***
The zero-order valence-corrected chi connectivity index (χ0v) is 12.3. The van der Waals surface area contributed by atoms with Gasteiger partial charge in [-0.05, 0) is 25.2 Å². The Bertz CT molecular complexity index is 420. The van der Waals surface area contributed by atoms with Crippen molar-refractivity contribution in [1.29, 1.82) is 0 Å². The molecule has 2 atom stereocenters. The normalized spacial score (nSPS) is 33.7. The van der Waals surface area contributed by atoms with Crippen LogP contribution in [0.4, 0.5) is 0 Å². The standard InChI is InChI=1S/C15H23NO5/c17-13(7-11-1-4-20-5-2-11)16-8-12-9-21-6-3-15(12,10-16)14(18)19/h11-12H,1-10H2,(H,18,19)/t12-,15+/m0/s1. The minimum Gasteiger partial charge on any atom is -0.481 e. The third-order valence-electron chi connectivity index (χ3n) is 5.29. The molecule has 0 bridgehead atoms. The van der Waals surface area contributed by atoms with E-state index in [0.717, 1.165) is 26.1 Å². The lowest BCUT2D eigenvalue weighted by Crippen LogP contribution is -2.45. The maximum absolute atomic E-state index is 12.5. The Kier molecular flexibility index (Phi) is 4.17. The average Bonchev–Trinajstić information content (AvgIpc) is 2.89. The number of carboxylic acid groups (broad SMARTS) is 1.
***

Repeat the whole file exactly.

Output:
The zero-order valence-corrected chi connectivity index (χ0v) is 12.3. The van der Waals surface area contributed by atoms with Gasteiger partial charge in [-0.05, 0) is 25.2 Å². The Bertz CT molecular complexity index is 420. The van der Waals surface area contributed by atoms with Crippen molar-refractivity contribution in [1.29, 1.82) is 0 Å². The molecule has 2 atom stereocenters. The normalized spacial score (nSPS) is 33.7. The van der Waals surface area contributed by atoms with Crippen LogP contribution in [0.4, 0.5) is 0 Å². The standard InChI is InChI=1S/C15H23NO5/c17-13(7-11-1-4-20-5-2-11)16-8-12-9-21-6-3-15(12,10-16)14(18)19/h11-12H,1-10H2,(H,18,19)/t12-,15+/m0/s1. The minimum Gasteiger partial charge on any atom is -0.481 e. The third-order valence-electron chi connectivity index (χ3n) is 5.29. The molecule has 0 bridgehead atoms. The van der Waals surface area contributed by atoms with E-state index in [0.717, 1.165) is 26.1 Å². The lowest BCUT2D eigenvalue weighted by Crippen LogP contribution is -2.45. The maximum absolute atomic E-state index is 12.5. The Kier molecular flexibility index (Phi) is 4.17. The average Bonchev–Trinajstić information content (AvgIpc) is 2.89. The number of carboxylic acid groups (broad SMARTS) is 1.